5 Commonly Asked Questions About Spay and Neuter
Spay and neuter is a surgical procedure that prevents a cat or dog from being able to produce off-spring. This is done by removing the ovaries and uterus in female animals (spaying) and by removing the testicles in male animals (neutering).
5 Common Spay and Neuter FAQs
1. When should I have my animal spayed or neutered? According to the American Veterinary Medical Association, kittens and puppies can be spayed or neutered anywhere from two to six months of age.
2. Is spaying or neutering mandated by law? No, but we recommend it! Spaying and neutering is the best way to control pet over-population and reduces the number of unwanted kittens or puppies sent to shelters or euthanized every year.
3. Does spay or neuter harm my animal? No. Spaying and neutering reduces or eliminates the risk of certain pet illnesses, prevents unwanted behaviors such as roaming and aggression, and can even help your pet live longer!
4. How much does spay or neuter cost? Cost varies by state and region. At Paws & Claws, we work with our clients to ensure that our services remain affordable and cost-effective.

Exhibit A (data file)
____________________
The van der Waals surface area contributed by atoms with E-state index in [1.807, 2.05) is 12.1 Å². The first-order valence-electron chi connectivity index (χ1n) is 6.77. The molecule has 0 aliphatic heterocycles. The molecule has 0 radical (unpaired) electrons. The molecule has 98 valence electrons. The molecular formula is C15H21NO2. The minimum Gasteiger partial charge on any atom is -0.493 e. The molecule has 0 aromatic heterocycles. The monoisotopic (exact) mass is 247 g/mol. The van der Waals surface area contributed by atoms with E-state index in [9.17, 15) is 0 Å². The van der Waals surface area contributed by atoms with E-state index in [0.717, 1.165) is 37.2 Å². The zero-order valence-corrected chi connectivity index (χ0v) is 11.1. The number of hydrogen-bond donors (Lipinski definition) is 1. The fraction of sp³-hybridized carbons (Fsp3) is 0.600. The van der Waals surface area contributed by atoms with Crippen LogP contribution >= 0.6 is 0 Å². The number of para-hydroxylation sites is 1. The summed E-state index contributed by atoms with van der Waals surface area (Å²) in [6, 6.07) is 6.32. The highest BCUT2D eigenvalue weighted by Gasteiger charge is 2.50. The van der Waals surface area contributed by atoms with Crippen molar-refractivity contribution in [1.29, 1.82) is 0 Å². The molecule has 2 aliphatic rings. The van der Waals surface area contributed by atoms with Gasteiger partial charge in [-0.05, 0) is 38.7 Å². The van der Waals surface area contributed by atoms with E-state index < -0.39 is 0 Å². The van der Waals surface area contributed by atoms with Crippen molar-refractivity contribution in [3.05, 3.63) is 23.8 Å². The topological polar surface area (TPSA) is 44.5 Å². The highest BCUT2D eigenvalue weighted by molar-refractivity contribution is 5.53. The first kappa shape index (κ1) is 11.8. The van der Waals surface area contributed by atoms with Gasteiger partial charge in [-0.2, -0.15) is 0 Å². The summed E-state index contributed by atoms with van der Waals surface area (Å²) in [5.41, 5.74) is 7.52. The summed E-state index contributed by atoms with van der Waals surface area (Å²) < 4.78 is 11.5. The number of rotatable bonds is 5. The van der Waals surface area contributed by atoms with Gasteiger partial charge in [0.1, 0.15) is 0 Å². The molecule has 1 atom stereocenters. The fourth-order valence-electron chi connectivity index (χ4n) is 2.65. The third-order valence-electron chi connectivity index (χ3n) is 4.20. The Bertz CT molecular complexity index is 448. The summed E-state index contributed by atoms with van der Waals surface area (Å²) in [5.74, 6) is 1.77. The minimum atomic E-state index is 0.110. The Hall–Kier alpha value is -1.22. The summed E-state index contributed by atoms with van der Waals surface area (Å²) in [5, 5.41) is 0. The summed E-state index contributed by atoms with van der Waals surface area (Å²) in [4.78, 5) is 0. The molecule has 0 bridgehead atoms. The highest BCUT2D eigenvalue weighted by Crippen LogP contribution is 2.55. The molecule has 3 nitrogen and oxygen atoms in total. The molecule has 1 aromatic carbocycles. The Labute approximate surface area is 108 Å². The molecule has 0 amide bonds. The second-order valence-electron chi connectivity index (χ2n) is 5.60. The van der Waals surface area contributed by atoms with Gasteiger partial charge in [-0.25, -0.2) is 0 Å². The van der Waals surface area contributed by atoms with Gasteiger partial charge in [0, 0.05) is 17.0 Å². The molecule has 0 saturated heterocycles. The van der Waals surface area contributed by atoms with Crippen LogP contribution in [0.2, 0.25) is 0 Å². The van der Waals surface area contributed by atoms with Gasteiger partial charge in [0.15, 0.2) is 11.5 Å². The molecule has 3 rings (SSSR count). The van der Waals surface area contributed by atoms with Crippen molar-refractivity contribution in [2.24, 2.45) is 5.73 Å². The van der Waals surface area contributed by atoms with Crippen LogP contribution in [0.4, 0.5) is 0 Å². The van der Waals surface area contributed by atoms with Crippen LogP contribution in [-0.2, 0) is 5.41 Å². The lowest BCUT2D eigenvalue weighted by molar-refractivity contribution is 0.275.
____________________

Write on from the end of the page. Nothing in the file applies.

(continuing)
5. Are spay and neuter procedures safe? Yes. Millions of kittens and puppies are successfully spayed or neutered every year in this country. Of course, any surgery carries a small amount of risk. Our vet team will always review your questions about any surgical procedure, and will teach how to keep your pet safe and comfortable during recovery. This includes looking out for signs and symptoms of infection or anesthesia reaction, preventing your animal from scratching or licking any incisions, and keeping your pet’s activity low-key for a week or two.
Is Your Cat Or Dog Due For A Spay or Neuter? Schedule An Appointment With Our Vet Staff Today
Led by vet Dr. Kenneth DeRemer, Paws & Claws Pet Medical Center is proud to be recognized as one of the best veterinarian facilities serving Portland, Troutdale, Gresham, and surrounding areas. To schedule a spay or neuter, call us today at (503) 661-1833.